Saturday, May 31, 2014


Vocal fans will be excited by this debut from Estabrooks, a Juilliard-trained baritone from Ottawa. Already well-traveled and acclaimed from Carnegie Hall to opera stages, he's veering off the well-worn path for classical vocalists. Using Kickstarter and social media, he's established a fan base, and now delivers with a mix of pop, musicals, and a little bit of opera.

Using rich orchestral arrangements, Estabrooks performs a few surprises, including Neil Diamond's Play Me. The blend of acoustic guitar and strings are a lovely reminder of 70's pop balladry, his vocals rich and poor, but wisely his full power is held in check, as he could easily overwhelm the delicacy of the number. Another strong choice follows, the gentle Kathy's Song from Simon and Garfunkel, performed with even more restraint, the higher key bringing out a sweeter vocal.

There are a couple of over-heard selections that feel a bit ho-hum, the ubiquitous Time After Time, Always On My Mind and yet another version of Aznavour's She, but those are redeemed by a fun Any Place I Hang My Hat Is Home by Mercer/Arlen. For that taste of his more classical material, there's a duet with Jonathan Antoine, the British teen vocal sensation, Por Una Cabeza. Estabrooks can sing anything wonderfully, and seems to have the personality and drive to connect with a broad audience. It's all class, and an uplifting and soothing listen.

Friday, May 30, 2014


Big sounds and big adventures await with the new Black Keys disc.  As anti-star as they want to be, there's no denying this is one of the world's biggest groups now, with Turn Blue entering charts at #1 or close in many countries, and the summer tour booked for the biggest enormo-domes.  Then there's the sound crafted with co-producer Danger Mouse, hardly the rough and bluesy murk of their early days.  Yet shall we tarnish them with a commercial paintbrush?  Hell no, it's brilliant stuff.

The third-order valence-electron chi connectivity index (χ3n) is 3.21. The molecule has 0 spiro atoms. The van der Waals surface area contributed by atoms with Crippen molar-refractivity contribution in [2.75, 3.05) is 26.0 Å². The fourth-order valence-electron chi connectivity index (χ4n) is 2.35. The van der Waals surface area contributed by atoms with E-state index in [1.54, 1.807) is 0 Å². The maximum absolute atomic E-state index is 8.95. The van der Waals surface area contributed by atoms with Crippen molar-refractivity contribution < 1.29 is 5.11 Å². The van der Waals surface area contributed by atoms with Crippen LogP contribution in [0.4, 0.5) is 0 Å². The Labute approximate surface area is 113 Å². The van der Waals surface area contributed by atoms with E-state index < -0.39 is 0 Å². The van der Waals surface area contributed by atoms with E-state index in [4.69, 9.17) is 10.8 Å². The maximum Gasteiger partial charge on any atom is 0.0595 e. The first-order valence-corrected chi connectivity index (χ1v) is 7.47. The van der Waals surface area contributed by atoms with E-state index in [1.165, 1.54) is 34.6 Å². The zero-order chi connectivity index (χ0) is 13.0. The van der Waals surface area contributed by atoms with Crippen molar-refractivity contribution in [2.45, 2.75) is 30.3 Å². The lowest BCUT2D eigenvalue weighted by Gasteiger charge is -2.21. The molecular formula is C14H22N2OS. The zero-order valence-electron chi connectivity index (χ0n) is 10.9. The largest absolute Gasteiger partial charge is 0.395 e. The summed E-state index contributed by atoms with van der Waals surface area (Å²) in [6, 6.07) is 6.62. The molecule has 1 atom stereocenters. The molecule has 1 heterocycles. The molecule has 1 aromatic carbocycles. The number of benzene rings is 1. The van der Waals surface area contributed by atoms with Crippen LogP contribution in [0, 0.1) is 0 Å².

There are more instruments now, the edges are softer and the mystery is turned up.  Comfortable in their experiments, we get lots of keyboards, more textures, falsetto leads, and a looser feel throughout.  The songs have wider gaps, room to drop in a few bars of mood music or tasty guitar.  Above all, it does not rock.  It grooves for sure, but these guys are more soul men now, looking to get under your skin.  The title cut is sci-fi Curtis Mayfield, and smooth as silk.  The dance beat of Fever is all in the bass, with the cheesiest synth in history, as creepy as is it infectious.  It's Up To You Now has a tribal, huge drum beat, scuzzy guitar and a mind-bending middle section borrowed from your basic 1972 high school psychedelic band.

Waiting On Words is the pretty ballad, but even that gets some space and time shifting, like we're slightly out of phase with reality.  That's pretty much the overall sound here, uneasy and not quite real, but extremely catchy.  I've never felt so good about being so unsettled.

Thursday, May 29, 2014


It's been 45 years, and finally Pete Townshend can adequately explain his most famous creation, Tommy. The epic rock opera has always sounded great, no question, its story was pretty much understandable, thanks in part to the movie of the same name, but what did it all mean? In this 90-minute documentary, Townshend, Roger Daltry, and many of the key players and pals of the production explain their parts, and give a go at what was behind Townshend's thinking.